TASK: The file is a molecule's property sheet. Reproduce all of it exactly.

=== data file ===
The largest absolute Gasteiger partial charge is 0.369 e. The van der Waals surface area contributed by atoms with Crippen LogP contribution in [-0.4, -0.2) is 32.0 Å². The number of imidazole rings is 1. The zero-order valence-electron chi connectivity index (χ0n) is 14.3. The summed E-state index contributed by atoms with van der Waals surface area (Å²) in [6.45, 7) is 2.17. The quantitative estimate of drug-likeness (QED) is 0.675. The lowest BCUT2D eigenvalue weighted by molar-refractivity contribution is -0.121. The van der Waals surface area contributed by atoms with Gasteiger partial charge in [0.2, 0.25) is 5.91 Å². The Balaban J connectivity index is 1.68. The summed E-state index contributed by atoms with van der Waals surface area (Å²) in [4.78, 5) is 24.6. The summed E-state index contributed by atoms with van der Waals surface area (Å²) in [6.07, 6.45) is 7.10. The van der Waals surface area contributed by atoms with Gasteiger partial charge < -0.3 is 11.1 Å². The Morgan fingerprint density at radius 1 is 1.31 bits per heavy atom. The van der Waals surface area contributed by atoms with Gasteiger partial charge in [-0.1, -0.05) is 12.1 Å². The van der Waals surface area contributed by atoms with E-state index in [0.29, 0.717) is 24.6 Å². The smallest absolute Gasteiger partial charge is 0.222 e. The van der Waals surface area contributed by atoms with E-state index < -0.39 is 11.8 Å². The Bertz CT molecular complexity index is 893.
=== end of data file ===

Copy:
The largest absolute Gasteiger partial charge is 0.369 e. The van der Waals surface area contributed by atoms with Crippen LogP contribution in [-0.4, -0.2) is 32.0 Å². The number of imidazole rings is 1. The zero-order valence-electron chi connectivity index (χ0n) is 14.3. The summed E-state index contributed by atoms with van der Waals surface area (Å²) in [6.45, 7) is 2.17. The quantitative estimate of drug-likeness (QED) is 0.675. The lowest BCUT2D eigenvalue weighted by molar-refractivity contribution is -0.121. The van der Waals surface area contributed by atoms with Gasteiger partial charge in [0.2, 0.25) is 5.91 Å². The Balaban J connectivity index is 1.68. The summed E-state index contributed by atoms with van der Waals surface area (Å²) in [4.78, 5) is 24.6. The summed E-state index contributed by atoms with van der Waals surface area (Å²) in [6.07, 6.45) is 7.10. The van der Waals surface area contributed by atoms with Gasteiger partial charge < -0.3 is 11.1 Å². The Morgan fingerprint density at radius 1 is 1.31 bits per heavy atom. The van der Waals surface area contributed by atoms with Gasteiger partial charge in [-0.1, -0.05) is 12.1 Å². The van der Waals surface area contributed by atoms with E-state index in [0.29, 0.717) is 24.6 Å². The smallest absolute Gasteiger partial charge is 0.222 e. The van der Waals surface area contributed by atoms with E-state index < -0.39 is 11.8 Å². The Bertz CT molecular complexity index is 893.